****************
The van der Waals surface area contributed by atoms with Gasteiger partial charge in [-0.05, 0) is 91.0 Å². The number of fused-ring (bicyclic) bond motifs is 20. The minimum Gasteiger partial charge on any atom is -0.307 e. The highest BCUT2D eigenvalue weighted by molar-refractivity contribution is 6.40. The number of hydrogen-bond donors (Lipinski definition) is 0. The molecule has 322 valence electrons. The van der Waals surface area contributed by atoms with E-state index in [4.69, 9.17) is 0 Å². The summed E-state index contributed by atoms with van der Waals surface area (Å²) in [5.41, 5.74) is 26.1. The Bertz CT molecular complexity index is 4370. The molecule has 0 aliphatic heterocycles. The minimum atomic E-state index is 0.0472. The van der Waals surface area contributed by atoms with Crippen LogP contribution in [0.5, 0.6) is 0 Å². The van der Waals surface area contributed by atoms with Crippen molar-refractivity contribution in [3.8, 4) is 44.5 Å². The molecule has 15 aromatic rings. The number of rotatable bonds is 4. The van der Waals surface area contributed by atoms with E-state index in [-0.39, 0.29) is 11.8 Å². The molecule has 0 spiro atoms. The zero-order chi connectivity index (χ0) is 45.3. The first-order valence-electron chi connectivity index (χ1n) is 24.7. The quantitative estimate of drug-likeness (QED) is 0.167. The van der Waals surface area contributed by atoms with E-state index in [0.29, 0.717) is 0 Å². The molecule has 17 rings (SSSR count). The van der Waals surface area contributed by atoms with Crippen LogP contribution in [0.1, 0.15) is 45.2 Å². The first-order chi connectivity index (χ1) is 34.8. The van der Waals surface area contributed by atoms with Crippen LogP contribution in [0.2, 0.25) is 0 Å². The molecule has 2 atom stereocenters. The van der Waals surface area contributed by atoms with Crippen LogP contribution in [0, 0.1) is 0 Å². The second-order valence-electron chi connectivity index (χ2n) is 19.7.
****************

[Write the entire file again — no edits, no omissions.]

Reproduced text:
The van der Waals surface area contributed by atoms with Gasteiger partial charge in [-0.05, 0) is 91.0 Å². The number of fused-ring (bicyclic) bond motifs is 20. The minimum Gasteiger partial charge on any atom is -0.307 e. The highest BCUT2D eigenvalue weighted by molar-refractivity contribution is 6.40. The number of hydrogen-bond donors (Lipinski definition) is 0. The molecule has 322 valence electrons. The van der Waals surface area contributed by atoms with E-state index in [4.69, 9.17) is 0 Å². The summed E-state index contributed by atoms with van der Waals surface area (Å²) in [5.41, 5.74) is 26.1. The Bertz CT molecular complexity index is 4370. The molecule has 0 aliphatic heterocycles. The minimum atomic E-state index is 0.0472. The van der Waals surface area contributed by atoms with Crippen LogP contribution in [0.5, 0.6) is 0 Å². The van der Waals surface area contributed by atoms with Crippen molar-refractivity contribution in [3.8, 4) is 44.5 Å². The molecule has 15 aromatic rings. The number of rotatable bonds is 4. The van der Waals surface area contributed by atoms with E-state index in [-0.39, 0.29) is 11.8 Å². The molecule has 0 spiro atoms. The zero-order chi connectivity index (χ0) is 45.3. The first-order valence-electron chi connectivity index (χ1n) is 24.7. The quantitative estimate of drug-likeness (QED) is 0.167. The van der Waals surface area contributed by atoms with E-state index in [0.29, 0.717) is 0 Å². The molecule has 17 rings (SSSR count). The van der Waals surface area contributed by atoms with Crippen LogP contribution in [0.1, 0.15) is 45.2 Å². The first-order chi connectivity index (χ1) is 34.8. The van der Waals surface area contributed by atoms with Crippen LogP contribution in [0.2, 0.25) is 0 Å². The molecule has 2 atom stereocenters. The van der Waals surface area contributed by atoms with Crippen LogP contribution in [0, 0.1) is 0 Å². The second-order valence-electron chi connectivity index (χ2n) is 19.7.